As I came out of the James Dean show I heard singing, and it was the way I was going, so I looked – and these guys stopped traffic. Singing Mamma Mia. About 50 of them. Tons of onlookers. Again, seriously, they stopped traffic. Cars were beeping to get past. Walking on, 30 seconds later and of course there were people from Star Wars. I mean, what else?
This was about tea time so I searched for somewhere which satisfied my criteria: 1. quirky 2. not too expensive 3. nice food 4. most important: wifi. As I had reviews to submit with a deadline approaching.
I found a cafe off the mile: St Giles, which was high ceilinged and bare floored with cafe tables and quite disinterested staff. Quirky not too expensive food, including a cream cheese, walnut and honey bagel which was just delicious and I will have to remember to make at home! So there I sat, freaking out the customers either side of me – simply by being a woman on her own in a reasonably visible eating establishment with a laptop in front of her, content with her own company. (Yes. Sometimes this freaks people out. No really, it does.) When I spoke to Andy via facetime at home and talked with Mia who looked so happy and tired and it made my day, but I made the mistake of swearing (it just tumbled out) about how good the James Dean play was the Americans on the table to my left visibly bristled and huffed and puffed their disapproval for the remainder of their time there. Honestly, I’m clearly too much, I need to get back into my box and realise what’s important in the world, which is that women shouldn’t swear, and if they do it’s a heinous crime, punishable by social ostracisation and disapproval; and that the things that I believe are important and require disapproval and above all action, such as child poverty, starvation and homelessness – these are of course not important at all, that it’s all about the odd slip of the F word in a passionate statement said in a public place due to that requires me to be publicly flogged.
So I stayed there writing for quite some time and gradually realised that I felt like I had been transported to France. It was the most French place I’ve seen outside of France. I can’t believe I didn’t notice when I first went in. If it hadn’t been for the specials blackboard announcing the “whisky of the day” I would have really believed I was in France. With Edith Piaf singing out “Non, rien de rien…” (I am not making this up) if you’d told me I was actually in France I would have believed you.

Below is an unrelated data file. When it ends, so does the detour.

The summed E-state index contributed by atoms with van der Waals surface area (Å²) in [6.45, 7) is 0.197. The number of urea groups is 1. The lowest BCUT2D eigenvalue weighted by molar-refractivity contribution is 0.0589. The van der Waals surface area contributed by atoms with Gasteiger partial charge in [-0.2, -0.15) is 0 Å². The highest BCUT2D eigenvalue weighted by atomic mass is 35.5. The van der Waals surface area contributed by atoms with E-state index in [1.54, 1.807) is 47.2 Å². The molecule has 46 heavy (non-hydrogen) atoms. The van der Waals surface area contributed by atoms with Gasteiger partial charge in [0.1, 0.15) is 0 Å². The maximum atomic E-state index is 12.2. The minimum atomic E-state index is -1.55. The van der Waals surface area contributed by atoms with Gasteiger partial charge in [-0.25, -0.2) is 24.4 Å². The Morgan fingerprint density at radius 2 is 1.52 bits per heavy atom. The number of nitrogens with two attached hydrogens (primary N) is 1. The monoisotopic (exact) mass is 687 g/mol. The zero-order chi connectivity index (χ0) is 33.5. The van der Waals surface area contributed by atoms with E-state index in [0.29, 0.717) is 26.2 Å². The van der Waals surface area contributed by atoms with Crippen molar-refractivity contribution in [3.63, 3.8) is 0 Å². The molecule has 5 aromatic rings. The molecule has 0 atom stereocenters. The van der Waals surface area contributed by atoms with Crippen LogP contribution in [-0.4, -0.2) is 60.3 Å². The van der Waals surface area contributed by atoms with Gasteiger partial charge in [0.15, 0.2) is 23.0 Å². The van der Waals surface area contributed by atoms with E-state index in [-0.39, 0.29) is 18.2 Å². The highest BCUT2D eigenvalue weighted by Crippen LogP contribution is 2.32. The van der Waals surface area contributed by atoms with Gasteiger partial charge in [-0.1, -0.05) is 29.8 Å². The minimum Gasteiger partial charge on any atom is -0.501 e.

Then onto Antling. Ah Helen’s wonderful creation still makes me laugh and I can’t count the number of times I’ve seen it. Had a big Adam Ant fan in this evening, who said his wife was an even bigger Adam Ant fan – I offered him to live stream it to her on his phone but I think he thought I was joking. Helen was particularly awesome this evening.
We then went to Bristo Square which I’d not seen after sun down and the lights made it look even prettier. While we sat and had a chat and wind down, we were flyered – by a New Zealand comedienne with her show “Ladylike”, starting shortly, so we went to see it. Just what we needed. Not highbrow, just funny. Watching her make “chicken liver pate” with cocktail sausages in order to impress the neighbours but keep costs down was really quite hilarious. She did manage to hit a few nails on heads about the impossible standards of having to be a woman.
Tired and happy.
And hey, I met Mike McShane.
Just in case you missed that bit.